Each social platform calls for a different kind of posting strategy based on its method of serving content to users and the platform’s inherent purpose. Posts on Instagram should aim for maximum visual appeal, while posts on Twitter should be short and concise.
When posting content to social, ensure that your images, copy and post frequency are all in line with each platform’s specific guidelines to ensure maximum engagement. Reposting a 1080×1080 picture from Instagram to Twitter can look sloppy, as Twitter only displays rectangular images in organic posts.
What goals do you aim to achieve?
Like most forms of digital marketing, social can be a great option for generating brand awareness and driving traffic to your website, if you adhere to platform best practices. It’s up to you to outline goals that will best serve your business at the present time.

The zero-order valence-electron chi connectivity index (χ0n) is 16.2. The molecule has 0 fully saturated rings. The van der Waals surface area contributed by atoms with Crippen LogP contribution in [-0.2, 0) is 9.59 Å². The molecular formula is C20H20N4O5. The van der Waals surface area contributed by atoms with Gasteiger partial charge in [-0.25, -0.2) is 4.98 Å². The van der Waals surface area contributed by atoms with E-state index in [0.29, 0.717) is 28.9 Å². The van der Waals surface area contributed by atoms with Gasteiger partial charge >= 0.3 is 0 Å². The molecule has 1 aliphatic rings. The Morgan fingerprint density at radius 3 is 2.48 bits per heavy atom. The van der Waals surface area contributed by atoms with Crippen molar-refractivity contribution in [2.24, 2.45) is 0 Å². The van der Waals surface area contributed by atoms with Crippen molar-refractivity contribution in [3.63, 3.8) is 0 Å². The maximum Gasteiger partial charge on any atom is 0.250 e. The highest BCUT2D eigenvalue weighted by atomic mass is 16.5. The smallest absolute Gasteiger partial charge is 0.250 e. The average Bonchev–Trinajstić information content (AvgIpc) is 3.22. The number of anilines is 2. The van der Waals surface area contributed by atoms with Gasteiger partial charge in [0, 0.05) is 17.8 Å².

While lead generation and other sale-based goals are also achievable through social, be aware that users are unlikely to engage with a brand that only posts overly self-promotional materials. Give people a good reason to follow your account by providing a unique value, content stream or perspective.
In addition, it is important to differentiate between organic and paid marketing on social. Organic posting already should be part of your company’s usual marketing activities, while paid marketing can be a powerful tactic to improve conversion rates and reach new audiences.
When executing paid campaigns, it remains critical to carefully consider platform-specific audience information, content best practices and overall goals. You will likely discover that different platforms work better for different campaign objectives.
As an example, Facebook Ads Manager is great at finding new audiences for companies with a wealth of first-party data. This is opposed to LinkedIn, which is better for B2B campaigns and brands with large marketing budgets.